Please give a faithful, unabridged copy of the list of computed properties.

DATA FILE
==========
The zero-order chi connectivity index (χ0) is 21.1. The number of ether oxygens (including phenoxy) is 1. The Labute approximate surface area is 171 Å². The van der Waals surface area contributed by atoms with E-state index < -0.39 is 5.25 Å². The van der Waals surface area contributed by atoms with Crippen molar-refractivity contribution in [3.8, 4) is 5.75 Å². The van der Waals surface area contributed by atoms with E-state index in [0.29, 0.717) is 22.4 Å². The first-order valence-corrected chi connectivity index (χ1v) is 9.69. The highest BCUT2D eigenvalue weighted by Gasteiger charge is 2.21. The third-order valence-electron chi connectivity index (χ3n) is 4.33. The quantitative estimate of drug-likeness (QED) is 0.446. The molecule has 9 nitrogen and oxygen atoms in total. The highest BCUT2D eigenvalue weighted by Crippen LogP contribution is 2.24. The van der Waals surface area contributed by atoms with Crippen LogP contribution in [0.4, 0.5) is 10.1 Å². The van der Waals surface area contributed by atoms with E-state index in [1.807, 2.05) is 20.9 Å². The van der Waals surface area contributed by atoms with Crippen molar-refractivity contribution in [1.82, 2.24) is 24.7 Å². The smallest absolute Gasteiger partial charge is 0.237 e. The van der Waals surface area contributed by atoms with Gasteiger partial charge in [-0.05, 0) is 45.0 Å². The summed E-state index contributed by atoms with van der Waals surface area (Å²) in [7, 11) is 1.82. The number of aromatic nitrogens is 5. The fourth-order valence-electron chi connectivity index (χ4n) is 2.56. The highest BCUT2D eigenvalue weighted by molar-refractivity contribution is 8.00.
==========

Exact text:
The zero-order chi connectivity index (χ0) is 21.1. The number of ether oxygens (including phenoxy) is 1. The Labute approximate surface area is 171 Å². The van der Waals surface area contributed by atoms with E-state index < -0.39 is 5.25 Å². The van der Waals surface area contributed by atoms with Crippen molar-refractivity contribution in [3.8, 4) is 5.75 Å². The van der Waals surface area contributed by atoms with E-state index in [0.29, 0.717) is 22.4 Å². The first-order valence-corrected chi connectivity index (χ1v) is 9.69. The highest BCUT2D eigenvalue weighted by Gasteiger charge is 2.21. The third-order valence-electron chi connectivity index (χ3n) is 4.33. The quantitative estimate of drug-likeness (QED) is 0.446. The molecule has 9 nitrogen and oxygen atoms in total. The highest BCUT2D eigenvalue weighted by Crippen LogP contribution is 2.24. The van der Waals surface area contributed by atoms with Crippen LogP contribution in [0.4, 0.5) is 10.1 Å². The van der Waals surface area contributed by atoms with E-state index in [1.807, 2.05) is 20.9 Å². The van der Waals surface area contributed by atoms with Crippen molar-refractivity contribution in [1.82, 2.24) is 24.7 Å². The smallest absolute Gasteiger partial charge is 0.237 e. The van der Waals surface area contributed by atoms with Gasteiger partial charge in [-0.05, 0) is 45.0 Å². The summed E-state index contributed by atoms with van der Waals surface area (Å²) in [7, 11) is 1.82. The number of aromatic nitrogens is 5. The fourth-order valence-electron chi connectivity index (χ4n) is 2.56. The highest BCUT2D eigenvalue weighted by molar-refractivity contribution is 8.00.